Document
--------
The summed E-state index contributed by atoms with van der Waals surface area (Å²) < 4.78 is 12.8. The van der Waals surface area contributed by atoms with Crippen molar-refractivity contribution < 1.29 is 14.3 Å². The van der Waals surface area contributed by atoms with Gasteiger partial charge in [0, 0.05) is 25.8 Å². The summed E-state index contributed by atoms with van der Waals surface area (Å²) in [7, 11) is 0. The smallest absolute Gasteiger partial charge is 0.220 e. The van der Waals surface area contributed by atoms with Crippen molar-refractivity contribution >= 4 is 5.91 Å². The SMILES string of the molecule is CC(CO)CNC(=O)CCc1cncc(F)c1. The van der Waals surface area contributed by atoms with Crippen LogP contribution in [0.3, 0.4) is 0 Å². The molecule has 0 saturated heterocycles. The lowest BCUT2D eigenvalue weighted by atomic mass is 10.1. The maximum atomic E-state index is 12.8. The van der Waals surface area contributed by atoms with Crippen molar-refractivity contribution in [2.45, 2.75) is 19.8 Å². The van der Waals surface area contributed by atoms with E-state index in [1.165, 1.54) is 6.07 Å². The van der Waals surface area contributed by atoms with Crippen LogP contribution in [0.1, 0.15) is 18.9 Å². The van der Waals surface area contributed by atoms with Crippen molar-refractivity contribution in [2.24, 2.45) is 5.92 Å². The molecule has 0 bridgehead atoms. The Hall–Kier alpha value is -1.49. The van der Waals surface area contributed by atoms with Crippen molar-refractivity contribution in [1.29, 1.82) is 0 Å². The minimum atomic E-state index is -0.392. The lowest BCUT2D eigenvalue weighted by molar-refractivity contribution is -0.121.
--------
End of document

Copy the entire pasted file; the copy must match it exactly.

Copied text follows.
The summed E-state index contributed by atoms with van der Waals surface area (Å²) < 4.78 is 12.8. The van der Waals surface area contributed by atoms with Crippen molar-refractivity contribution < 1.29 is 14.3 Å². The van der Waals surface area contributed by atoms with Gasteiger partial charge in [0, 0.05) is 25.8 Å². The summed E-state index contributed by atoms with van der Waals surface area (Å²) in [7, 11) is 0. The smallest absolute Gasteiger partial charge is 0.220 e. The van der Waals surface area contributed by atoms with Crippen molar-refractivity contribution >= 4 is 5.91 Å². The SMILES string of the molecule is CC(CO)CNC(=O)CCc1cncc(F)c1. The van der Waals surface area contributed by atoms with Crippen LogP contribution in [0.3, 0.4) is 0 Å². The molecule has 0 saturated heterocycles. The lowest BCUT2D eigenvalue weighted by atomic mass is 10.1. The maximum atomic E-state index is 12.8. The van der Waals surface area contributed by atoms with Crippen molar-refractivity contribution in [2.45, 2.75) is 19.8 Å². The van der Waals surface area contributed by atoms with E-state index in [1.165, 1.54) is 6.07 Å². The van der Waals surface area contributed by atoms with Crippen LogP contribution in [0.1, 0.15) is 18.9 Å². The van der Waals surface area contributed by atoms with Crippen molar-refractivity contribution in [2.24, 2.45) is 5.92 Å². The molecule has 0 bridgehead atoms. The Hall–Kier alpha value is -1.49. The van der Waals surface area contributed by atoms with Crippen molar-refractivity contribution in [1.29, 1.82) is 0 Å². The minimum atomic E-state index is -0.392. The lowest BCUT2D eigenvalue weighted by molar-refractivity contribution is -0.121.